Take a visit to the Bristol Road cemetery and as you walk along the entrance path leading down through the graves, there in the top right corner of the field is a white marble cross with the caption ‘Erected by friends to commemorate one of the gallant six hundred’. It is the last resting place of Denis Heron who once lived on the Salmon Parade. His story and is fully described in The Forgotten Heroes of Bridgwater and Somerset’s Forgotten Heroes. Suffice it here to say that he rode in the memorable Charge of the Light Brigade as one of the 4th Light Dragoons.
To recognise the presence of this hero, in 1857, three years after the Charge, the borough council petitioned Parliament for the provision of a Russian cannon captured in the Crimea. The gun was granted and was welcomed by bands of music as it was processed through the town and placed outside Heron’s house, between the town bridge and the hospital. In 1883, the cannon was moved to the junction of the Bath and Bristol Roads, a junction which henceforth became known as “The Cannon”. It eventually disappeared, taken for scrap for the war effort. In more recent years, a replica has been installed on the same spot, a timely reminder of a forgotten hero.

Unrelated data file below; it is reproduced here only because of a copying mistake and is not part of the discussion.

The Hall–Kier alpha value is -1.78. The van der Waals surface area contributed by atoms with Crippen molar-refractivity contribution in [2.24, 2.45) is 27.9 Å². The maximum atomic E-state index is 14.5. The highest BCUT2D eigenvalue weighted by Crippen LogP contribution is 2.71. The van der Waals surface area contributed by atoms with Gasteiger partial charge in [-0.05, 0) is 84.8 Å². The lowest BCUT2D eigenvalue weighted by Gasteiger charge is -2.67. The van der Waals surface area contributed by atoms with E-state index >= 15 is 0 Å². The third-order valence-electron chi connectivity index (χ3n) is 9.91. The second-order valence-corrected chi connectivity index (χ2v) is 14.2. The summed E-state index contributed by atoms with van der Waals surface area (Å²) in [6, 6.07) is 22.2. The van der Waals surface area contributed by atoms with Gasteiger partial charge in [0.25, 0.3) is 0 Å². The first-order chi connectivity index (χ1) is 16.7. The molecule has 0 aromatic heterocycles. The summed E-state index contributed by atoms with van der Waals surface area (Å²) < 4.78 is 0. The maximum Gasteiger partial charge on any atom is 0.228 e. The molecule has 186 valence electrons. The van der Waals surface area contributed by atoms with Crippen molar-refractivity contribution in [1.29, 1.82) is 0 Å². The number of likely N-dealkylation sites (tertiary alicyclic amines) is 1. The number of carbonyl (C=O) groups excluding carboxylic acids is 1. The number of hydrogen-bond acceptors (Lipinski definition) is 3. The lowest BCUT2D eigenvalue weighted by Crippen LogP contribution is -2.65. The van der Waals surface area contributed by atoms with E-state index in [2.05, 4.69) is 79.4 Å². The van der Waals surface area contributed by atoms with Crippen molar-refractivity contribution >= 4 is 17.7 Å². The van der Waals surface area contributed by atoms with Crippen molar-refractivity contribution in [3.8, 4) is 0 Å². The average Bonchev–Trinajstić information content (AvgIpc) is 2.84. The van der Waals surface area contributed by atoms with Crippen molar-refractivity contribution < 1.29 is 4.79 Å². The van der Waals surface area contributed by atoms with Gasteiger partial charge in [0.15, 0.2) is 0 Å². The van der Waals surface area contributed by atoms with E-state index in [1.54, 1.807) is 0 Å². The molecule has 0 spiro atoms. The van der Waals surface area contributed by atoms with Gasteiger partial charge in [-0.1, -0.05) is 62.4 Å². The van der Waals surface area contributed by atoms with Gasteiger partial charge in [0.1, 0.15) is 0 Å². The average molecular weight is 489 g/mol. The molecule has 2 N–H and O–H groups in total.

Text Copyright © 2008 Roger Evans